Downturn hits Minister’s family hotel hard
A downturn in Samoa’s tourism industry has forced a senior politician’s family to put their hotel up for sale for $14.4 million tala.
The Moanalisa Hotel located at Vaitele is owned by the family of the Minister of Revenue, Tialavea Tionisio Hunt.
It is managed by his wife, Elizabeth Hunt, and their daughter, Moanalisa Hunt.
Mrs. Hunt and her daughter did not respond to requests by the Samoa Observer for comments.
However, the Minister confirmed the dire situation of the family-owned hotel when contacted by this newspaper, and explained the rationale behind his family’s decision to sell.
“I started this business with the understanding the tourism industry is thriving, ten years later sadly that is not the case,” Tialavea said.
“As soon as I became a Cabinet Minister my shares were given to my children. I sold the construction equipment to my son’s company, and my wife and daughter took over ownership of the hotel.
“We spent over $4 million on the project and this was possible through a loan from Development Bank of Samoa of $2.1 million; $1 million from Samoa Commercial Bank and the rest came from the construction company.
“And I regret going into the hotel business, it was the wrong decision. I should’ve built rental homes, at the time.”
The hotel opened for business in 2009 and was placed on the market in January this year.
It has 22 rooms, six villas, a swimming pool and a restaurant.
Despite the hotel’s location in the Samoan capital and its close proximity to the Faleolo International Airport, it struggled to attract customers.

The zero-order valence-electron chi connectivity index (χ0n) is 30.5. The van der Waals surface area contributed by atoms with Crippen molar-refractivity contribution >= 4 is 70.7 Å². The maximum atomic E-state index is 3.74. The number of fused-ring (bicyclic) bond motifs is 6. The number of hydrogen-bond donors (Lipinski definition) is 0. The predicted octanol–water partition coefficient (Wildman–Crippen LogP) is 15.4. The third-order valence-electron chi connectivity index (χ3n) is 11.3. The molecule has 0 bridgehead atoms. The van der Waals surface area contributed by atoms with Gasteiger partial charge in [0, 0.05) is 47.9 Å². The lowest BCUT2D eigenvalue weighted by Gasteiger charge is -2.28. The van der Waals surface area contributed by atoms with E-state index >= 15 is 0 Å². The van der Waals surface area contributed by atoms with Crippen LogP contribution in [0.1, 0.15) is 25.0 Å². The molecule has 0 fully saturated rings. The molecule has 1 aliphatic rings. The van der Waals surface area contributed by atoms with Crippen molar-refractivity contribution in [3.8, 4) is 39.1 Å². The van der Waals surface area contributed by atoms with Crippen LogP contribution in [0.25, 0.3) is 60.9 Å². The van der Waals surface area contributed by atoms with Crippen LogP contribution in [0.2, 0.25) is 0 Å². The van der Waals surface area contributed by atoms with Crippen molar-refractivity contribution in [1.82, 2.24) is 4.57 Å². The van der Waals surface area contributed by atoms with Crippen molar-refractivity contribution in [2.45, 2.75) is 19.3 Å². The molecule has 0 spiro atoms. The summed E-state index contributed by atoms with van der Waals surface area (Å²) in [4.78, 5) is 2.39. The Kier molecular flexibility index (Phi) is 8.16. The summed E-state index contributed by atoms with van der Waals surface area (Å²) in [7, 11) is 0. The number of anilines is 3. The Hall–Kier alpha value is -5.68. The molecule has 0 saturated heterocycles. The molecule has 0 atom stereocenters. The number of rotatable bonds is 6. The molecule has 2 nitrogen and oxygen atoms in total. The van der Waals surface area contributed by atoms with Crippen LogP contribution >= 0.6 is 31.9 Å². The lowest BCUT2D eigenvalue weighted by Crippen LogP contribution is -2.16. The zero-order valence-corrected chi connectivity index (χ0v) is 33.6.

The hotel, according to Tialavea, could only host conferences and meetings but not tourists.
“The hotel caters to different sets of clientele; we only have customers when the hotels play host for conferences and meetings, but the tourists they opt for resorts in the rural areas.”
The Government-run national airline, Samoa Airways, will have two aircraft operating mid-2019, which the Minister hopes will bring in more tourists, but he is of the view that local hoteliers are still struggling.
“I am optimistic that with the two planes we will have this year; we will get more tourists for Samoa and the remaining hoteliers but in the meantime, it’s been hard.
“Currently the airfares are quite high and tourists opt for Fiji, Tahiti or Cook Islands; but I’m certain that will change when we do have two airplanes.”
Tialavea said the last valuation of the hotel compound – which was done in 2015 – is $14.4 million.
“And that is how much we intend to sell the hotel for,” he added.
Adjacent to the Moanalisa Hotel are leased office blocks, currently occupied by the ANZ Bank, CCK and Easy Money transfer.
But even the rentals from the leased office blocks are not enough to offset the hotel’s expenses and pay off their bank loan, Tialavea added.
“Our electricity bill is up to $11,000 monthly and up to $4,000 is spent on the water bill and then the workers, we can never make the premium for the loan payment.”
In relation to the loan payments to the Development Bank of Samoa, he said they owe more than $3 million.
“Our loan was $2.1 million but due it has increased to $3 million plus,” he said, but did not indicate where the increase came from.
Asked when was the last time a payment was made, he could not recall, and referred the questions to his wife and daughter.
This newspaper visited the hotel to make an appointment for an interview, but was advised by the receptionist that Mrs. Hunt and Moanalisa were unavailable.
The Development Bank of Samoa Chief Executive Officer, Fauena Susana Laulu, has acknowledged receiving an email from this newspaper with questions on the loan.
But at the time of going to press last night, Fauena had yet to respond to advise if the bank had taken action to recover loans from local hoteliers, including the Moanalisa Hotel.
Moanalisa is not the only local hotel struggling with debt to the Development Bank, the Samoa Observer understands.
The Sheraton Samoa Aggie Grey’s Hotel on Beach Road was sold to Chinese investors after it took out a loan of $50 million from the Development Bank to help fund the rebuild after it was hit by Cyclone Evan.